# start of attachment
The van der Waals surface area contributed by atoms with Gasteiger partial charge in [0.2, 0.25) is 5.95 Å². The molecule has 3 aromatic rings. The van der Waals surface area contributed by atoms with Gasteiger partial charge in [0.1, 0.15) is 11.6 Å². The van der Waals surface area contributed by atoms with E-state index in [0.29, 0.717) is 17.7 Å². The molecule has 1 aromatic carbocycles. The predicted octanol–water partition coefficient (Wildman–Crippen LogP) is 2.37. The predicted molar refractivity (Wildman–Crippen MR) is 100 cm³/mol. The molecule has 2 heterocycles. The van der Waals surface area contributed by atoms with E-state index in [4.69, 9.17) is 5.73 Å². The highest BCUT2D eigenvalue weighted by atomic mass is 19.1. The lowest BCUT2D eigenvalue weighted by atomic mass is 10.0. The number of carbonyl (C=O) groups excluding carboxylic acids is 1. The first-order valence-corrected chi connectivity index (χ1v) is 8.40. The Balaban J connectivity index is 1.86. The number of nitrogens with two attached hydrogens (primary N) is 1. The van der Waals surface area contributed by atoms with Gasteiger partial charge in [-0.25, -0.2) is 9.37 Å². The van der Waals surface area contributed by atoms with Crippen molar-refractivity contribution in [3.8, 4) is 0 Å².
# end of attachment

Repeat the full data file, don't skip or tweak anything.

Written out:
The van der Waals surface area contributed by atoms with Gasteiger partial charge in [0.2, 0.25) is 5.95 Å². The molecule has 3 aromatic rings. The van der Waals surface area contributed by atoms with Gasteiger partial charge in [0.1, 0.15) is 11.6 Å². The van der Waals surface area contributed by atoms with E-state index in [0.29, 0.717) is 17.7 Å². The molecule has 1 aromatic carbocycles. The predicted octanol–water partition coefficient (Wildman–Crippen LogP) is 2.37. The predicted molar refractivity (Wildman–Crippen MR) is 100 cm³/mol. The molecule has 2 heterocycles. The van der Waals surface area contributed by atoms with E-state index in [4.69, 9.17) is 5.73 Å². The highest BCUT2D eigenvalue weighted by atomic mass is 19.1. The lowest BCUT2D eigenvalue weighted by atomic mass is 10.0. The number of carbonyl (C=O) groups excluding carboxylic acids is 1. The first-order valence-corrected chi connectivity index (χ1v) is 8.40. The Balaban J connectivity index is 1.86. The number of nitrogens with two attached hydrogens (primary N) is 1. The van der Waals surface area contributed by atoms with Gasteiger partial charge in [-0.25, -0.2) is 9.37 Å². The van der Waals surface area contributed by atoms with Crippen molar-refractivity contribution in [3.8, 4) is 0 Å².